I once called the HSUS’ position on racehorses criminal. It is. But in retrospect, I think that too kind. Horseracing is, by any and all definitions, animal exploitation. Absolutely, positively, unequivocally. Exploitation necessarily involves suffering of some kind. Exploitation, then, must be called abusive. Animal exploitation, then, is animal cruelty. There is no wiggling out of this.

Far worse than the HSUS simply remaining mum on this issue, the self-styled “leading animal advocacy organization” in America is actively trying to help Horseracing survive – indeed to help it thrive. The logic, then, becomes irrepressible: The Humane Society of the United States endorses, at least in this one area, animal exploitation; The Humane Society of the United States countenances, at least in this one area, animal cruelty. Here, a refresher on what that cruelty looks like – cruelty, I remind, that is inherent to horseracing, meaning it could never be eliminated. (note: I will omit the nonconsensual drugging/doping, the HSUS’ virtually singular obsession.)

Commodification: Racehorses are literal chattel, pieces of property to be bought, sold, traded, and dumped whenever and however their owners decide.

Subjugation: “Horsemen” utterly control every moment of their assets’ lives – control effected through, among other things, lip tattoos, nose chains, metal mouth-bits, and leather whips. Force and power; domination of a weaker species.

Confinement and Isolation: In perhaps the worst of it all, racehorses are locked in tiny stalls for over 23 hours a day, making a mockery of the industry claim that horses are born to run, love to run. Adding to this cruelty is the complete isolation of naturally social, herd-oriented animals. In a word, heartrending.

Killing: While the HSUS claims that curtailing and controlling drug use will reduce deaths, the simple truth is that some horses will always die, even if all drugs were ruled out completely (see dead horses in “cleaner” Britain/Australia; see 18-month-old trainees breaking down before ever being injected with raceday meds).

Slaughter: Ignore their hollow “zero-tolerance” policies. Fact is, the vast majority of horses bred to race end up bled-out and butchered. It’s a business, and everyone is trying to find the next Justify; “responsible breeding” does not, will never, exist. Consequently, there are simply way too many has-beens or never-were competing for the available “safe landings.” If in doubt, talk to your local rescues and query them on funding and space. On this, PETA also warrants rebuke for its new feel-good program whereby winning bettors can donate to Thoroughbred retirement. First, it can’t even begin to make a dent. Worse, with this, PETA, too, is now helping Racing rehabilitate its image, thus helping it to become more firmly entrenched in our society.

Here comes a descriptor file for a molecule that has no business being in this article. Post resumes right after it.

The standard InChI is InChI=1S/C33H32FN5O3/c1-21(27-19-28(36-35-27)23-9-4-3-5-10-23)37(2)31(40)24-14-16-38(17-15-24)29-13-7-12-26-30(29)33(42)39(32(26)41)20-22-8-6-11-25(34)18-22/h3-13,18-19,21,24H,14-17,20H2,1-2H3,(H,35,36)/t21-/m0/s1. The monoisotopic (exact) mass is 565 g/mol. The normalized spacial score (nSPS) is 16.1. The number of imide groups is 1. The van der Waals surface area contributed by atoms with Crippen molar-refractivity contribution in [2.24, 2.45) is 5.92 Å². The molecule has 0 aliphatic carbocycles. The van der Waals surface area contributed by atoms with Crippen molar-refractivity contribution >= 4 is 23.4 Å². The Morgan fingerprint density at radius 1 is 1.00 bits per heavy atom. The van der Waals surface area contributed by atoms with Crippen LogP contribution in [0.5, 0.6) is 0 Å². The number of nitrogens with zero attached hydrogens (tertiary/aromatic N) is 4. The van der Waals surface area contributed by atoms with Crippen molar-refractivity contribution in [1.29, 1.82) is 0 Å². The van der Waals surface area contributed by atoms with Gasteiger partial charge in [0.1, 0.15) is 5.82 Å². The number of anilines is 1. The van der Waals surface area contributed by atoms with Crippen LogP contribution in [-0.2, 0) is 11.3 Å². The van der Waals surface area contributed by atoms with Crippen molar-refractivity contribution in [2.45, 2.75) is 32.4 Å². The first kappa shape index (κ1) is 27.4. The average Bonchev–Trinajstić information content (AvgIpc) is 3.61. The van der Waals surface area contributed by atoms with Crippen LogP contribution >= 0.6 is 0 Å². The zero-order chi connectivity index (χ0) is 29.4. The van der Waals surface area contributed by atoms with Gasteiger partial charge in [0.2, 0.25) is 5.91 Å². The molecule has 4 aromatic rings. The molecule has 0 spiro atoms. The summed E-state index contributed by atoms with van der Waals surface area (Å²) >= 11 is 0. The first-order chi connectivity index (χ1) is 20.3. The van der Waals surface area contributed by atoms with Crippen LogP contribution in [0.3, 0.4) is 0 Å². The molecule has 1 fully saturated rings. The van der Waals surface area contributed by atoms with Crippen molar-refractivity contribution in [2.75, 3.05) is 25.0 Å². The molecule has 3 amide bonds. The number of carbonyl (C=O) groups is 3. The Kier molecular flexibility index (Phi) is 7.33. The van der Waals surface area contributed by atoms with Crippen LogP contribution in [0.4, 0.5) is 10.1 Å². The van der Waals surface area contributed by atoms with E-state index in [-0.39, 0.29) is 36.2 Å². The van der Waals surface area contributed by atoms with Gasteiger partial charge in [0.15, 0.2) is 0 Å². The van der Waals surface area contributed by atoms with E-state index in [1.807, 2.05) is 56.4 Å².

As previously covered, the HSUS stands against all animal-entertainment – the circus, the marine park, the rodeo, bullfighting, “acting,” and, yes, dogracing – all of it except for horseracing. There can be but one explanation for this: Somewhere within the highest echelons of the HSUS (directors, donors) there are Racing enthusiasts who have co-opted and corrupted this organization. By actively promoting horseracing, the HSUS is abetting the condemnation of countless future generations of horses to lives of crushing negation, terrifying breaks and deaths on the track, and brutal, violent ends in the slaughterhouse. In short, the HSUS is a sham and undeserving of even a dime from anyone who considers him-herself a friend to animals.

“Our goal is to reduce the number of racehorse deaths and injuries to zero, and we have taken many productive steps toward reaching that goal over the past four years.” – NYS Equine Medical Director Scott Palmer, VMD

Midway through Saratoga’s nightmare of a meet (21 dead horses) last summer, the New York Racing Association (NYRA) issued the latest in what seems a never-ending stream of we’ve-got-this-killing-thing-under-control statements. The first thing that jumped out with this one was the length – there were lots of words (over 2,200); the second, related to the first, the almost risible redundancy, with multiple people being quoted saying basically the same thing – “equine safety” is our top priority – and the same “measures” repeated over and over again. (Never mind that these are the same measures that, in one form or another, have been talked about for years.)